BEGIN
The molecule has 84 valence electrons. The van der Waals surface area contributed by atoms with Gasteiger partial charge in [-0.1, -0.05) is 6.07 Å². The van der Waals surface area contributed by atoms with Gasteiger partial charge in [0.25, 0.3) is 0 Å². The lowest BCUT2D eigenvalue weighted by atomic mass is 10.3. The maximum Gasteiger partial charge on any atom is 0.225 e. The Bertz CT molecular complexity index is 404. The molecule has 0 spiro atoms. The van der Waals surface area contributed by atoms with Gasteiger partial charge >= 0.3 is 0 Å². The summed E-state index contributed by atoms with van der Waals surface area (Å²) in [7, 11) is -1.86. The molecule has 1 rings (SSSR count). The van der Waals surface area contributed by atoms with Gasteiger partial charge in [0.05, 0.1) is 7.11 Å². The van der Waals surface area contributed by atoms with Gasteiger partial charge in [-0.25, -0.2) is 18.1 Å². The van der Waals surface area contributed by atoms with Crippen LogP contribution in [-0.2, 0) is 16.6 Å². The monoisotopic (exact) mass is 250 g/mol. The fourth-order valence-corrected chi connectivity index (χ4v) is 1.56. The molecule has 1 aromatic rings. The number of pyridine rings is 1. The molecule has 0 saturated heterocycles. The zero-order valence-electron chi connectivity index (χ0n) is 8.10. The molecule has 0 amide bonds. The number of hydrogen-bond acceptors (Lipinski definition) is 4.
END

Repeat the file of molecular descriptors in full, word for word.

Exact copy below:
The molecule has 84 valence electrons. The van der Waals surface area contributed by atoms with Gasteiger partial charge in [-0.1, -0.05) is 6.07 Å². The van der Waals surface area contributed by atoms with Gasteiger partial charge in [0.25, 0.3) is 0 Å². The lowest BCUT2D eigenvalue weighted by atomic mass is 10.3. The maximum Gasteiger partial charge on any atom is 0.225 e. The Bertz CT molecular complexity index is 404. The molecule has 0 spiro atoms. The van der Waals surface area contributed by atoms with Gasteiger partial charge >= 0.3 is 0 Å². The summed E-state index contributed by atoms with van der Waals surface area (Å²) in [7, 11) is -1.86. The molecule has 1 rings (SSSR count). The van der Waals surface area contributed by atoms with Gasteiger partial charge in [0.05, 0.1) is 7.11 Å². The van der Waals surface area contributed by atoms with Gasteiger partial charge in [-0.25, -0.2) is 18.1 Å². The van der Waals surface area contributed by atoms with Crippen LogP contribution in [-0.2, 0) is 16.6 Å². The monoisotopic (exact) mass is 250 g/mol. The fourth-order valence-corrected chi connectivity index (χ4v) is 1.56. The molecule has 1 aromatic rings. The number of pyridine rings is 1. The molecule has 0 saturated heterocycles. The zero-order valence-electron chi connectivity index (χ0n) is 8.10. The molecule has 0 amide bonds. The number of hydrogen-bond acceptors (Lipinski definition) is 4.